Human activities such as water abstraction, diversion, damming, and pollution are posing a threat to the survival of fish.

Fish in the Tunga river at Sringeri (Image Source: Dineshkannambadi via Wikimedia Commons)
Managing water commons through fishing cooperatives
The experience of the Foundation for Ecological Security in tribal Mandla, Madhya Pradesh Posted on 01 Sep, 2021 09:36 AM

The total area under tanks and ponds in India is over 2.9 million hectares (Ministry of Jal Shakti, 2017).

Fish harvesting by Changariya fishing cooperative, Mandla, Madhya Pradesh (Image: Foundation for Ecological Security)
When the Ganges spews plastic!
Abandoned, lost or discarded fishing gear not only forms a large portion of plastic waste that the Ganges pours into the sea, it also poses a major threat to the environment and biodiversity! Posted on 04 Jun, 2021 07:59 PM

Rivers, carriers of plastic

Ganga river at Gadmukteshwar (Source: IWP Flickr photos)
Conservation of water commons through community fishery
The village institution collectively framed rules for the governance and management of these water commons Posted on 08 Apr, 2021 02:00 PM

Located in the Bichhiya block of Mandla district, Madhya Pradesh, Changariya is a small village comprising 265 households.

The efforts have resulted in the revival of the ponds. (Image: FES)
The unsung women fishers of Wular lake
Fisherwomen’s experiences and perspectives about their livelihoods based on the Wular lake. Posted on 02 Jan, 2021 08:20 PM

Nestled in the north Kashmir region is Wular lake, India’s largest freshwater lake or wetland.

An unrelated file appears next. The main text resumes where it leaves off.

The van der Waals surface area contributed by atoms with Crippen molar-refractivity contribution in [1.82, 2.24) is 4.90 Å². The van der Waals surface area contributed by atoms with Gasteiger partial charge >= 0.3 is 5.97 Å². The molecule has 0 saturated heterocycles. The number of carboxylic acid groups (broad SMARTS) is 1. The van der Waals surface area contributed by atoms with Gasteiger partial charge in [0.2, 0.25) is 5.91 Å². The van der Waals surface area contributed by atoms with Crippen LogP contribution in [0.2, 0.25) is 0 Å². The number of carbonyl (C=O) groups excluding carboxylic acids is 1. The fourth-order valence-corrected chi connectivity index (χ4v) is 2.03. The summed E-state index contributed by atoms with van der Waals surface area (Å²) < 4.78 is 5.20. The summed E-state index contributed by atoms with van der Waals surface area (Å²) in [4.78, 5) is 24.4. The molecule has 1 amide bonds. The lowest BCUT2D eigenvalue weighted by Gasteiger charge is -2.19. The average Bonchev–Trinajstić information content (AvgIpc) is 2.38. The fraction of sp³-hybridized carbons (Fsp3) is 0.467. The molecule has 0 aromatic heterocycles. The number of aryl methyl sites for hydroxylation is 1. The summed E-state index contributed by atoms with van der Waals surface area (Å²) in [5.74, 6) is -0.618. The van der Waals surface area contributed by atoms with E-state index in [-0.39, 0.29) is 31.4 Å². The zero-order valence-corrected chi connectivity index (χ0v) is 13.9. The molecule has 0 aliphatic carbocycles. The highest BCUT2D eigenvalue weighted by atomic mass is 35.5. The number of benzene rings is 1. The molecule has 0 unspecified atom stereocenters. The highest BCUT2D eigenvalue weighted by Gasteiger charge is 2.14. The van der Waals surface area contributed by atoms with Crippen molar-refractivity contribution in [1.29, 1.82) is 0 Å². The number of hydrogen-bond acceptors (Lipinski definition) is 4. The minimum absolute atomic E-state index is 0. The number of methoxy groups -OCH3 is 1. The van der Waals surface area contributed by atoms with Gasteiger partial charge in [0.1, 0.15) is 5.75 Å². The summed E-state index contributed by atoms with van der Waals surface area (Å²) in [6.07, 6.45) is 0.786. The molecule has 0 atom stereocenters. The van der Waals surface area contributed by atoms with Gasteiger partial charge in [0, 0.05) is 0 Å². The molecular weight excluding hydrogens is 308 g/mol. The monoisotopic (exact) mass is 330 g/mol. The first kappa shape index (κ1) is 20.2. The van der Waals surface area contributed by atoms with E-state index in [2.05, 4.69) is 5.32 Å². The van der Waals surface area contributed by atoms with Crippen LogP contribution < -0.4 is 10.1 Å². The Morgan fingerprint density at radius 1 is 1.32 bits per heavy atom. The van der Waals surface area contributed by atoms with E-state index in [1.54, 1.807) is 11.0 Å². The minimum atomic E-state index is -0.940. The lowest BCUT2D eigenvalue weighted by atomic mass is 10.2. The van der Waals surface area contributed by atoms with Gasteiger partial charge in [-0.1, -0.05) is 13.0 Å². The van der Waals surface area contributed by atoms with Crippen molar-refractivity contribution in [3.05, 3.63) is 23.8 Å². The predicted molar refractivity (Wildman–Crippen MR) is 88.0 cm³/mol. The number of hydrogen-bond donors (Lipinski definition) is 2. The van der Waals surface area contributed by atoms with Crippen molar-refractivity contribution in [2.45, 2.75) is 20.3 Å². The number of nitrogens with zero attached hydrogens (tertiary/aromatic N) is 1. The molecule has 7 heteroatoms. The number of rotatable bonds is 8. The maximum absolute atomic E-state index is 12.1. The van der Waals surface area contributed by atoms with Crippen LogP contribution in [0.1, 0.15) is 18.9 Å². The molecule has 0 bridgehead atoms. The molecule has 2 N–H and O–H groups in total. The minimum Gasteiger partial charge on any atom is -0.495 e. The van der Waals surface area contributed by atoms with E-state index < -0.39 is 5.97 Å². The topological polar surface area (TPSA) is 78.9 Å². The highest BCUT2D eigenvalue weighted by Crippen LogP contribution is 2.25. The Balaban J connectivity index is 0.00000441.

The survival of many fisher households living nearby is entirely dependent on Wular lake. (Image: Manju Rawat)
Ganga's riverine communities in troubled waters
The fishing community is the most vulnerable as its members come into direct contact with the river water and thus, suffer the maximum impact of pollution. Posted on 01 Sep, 2020 03:04 PM

A large section of the population living in the Ganga river basin still depends on the river for daily use activities and livelihood. Hence, the cleaning of the Ganga river’s water and making it safe for use remains a major goal for policymakers.

There is a need to formalise the traditional occupation of riverine fishing by providing proper licensing facilities to allow for targeted policies for the community in order to mitigate the livelihood challenges being faced by it. (Image: Pikrepo)
Livestock rearers and fishers bear the brunt of cyclone Amphan
Ravaged by the severe tropical cyclone that struck the region this summer, the livestock and fishes have taken a hit, impacting people's livelihoods. Posted on 18 Aug, 2020 10:14 AM

The Amphan cyclone that struck the Sundarbans in the month of May this year has wreaked havoc in the area destroying lives and livelihood. A lot of the locals living in the Sundarbans depend on animal husbandry and fishing to earn a living. The cyclone destroyed animal rearing shelters and swept away most of the cattle and domestic animals.

The Amphan swept away the chicken coops and other domestic animals. This is Anup Bhakta standing with one of the few goats left after the storm. (Image: WaterAid, Subhrajit Sen)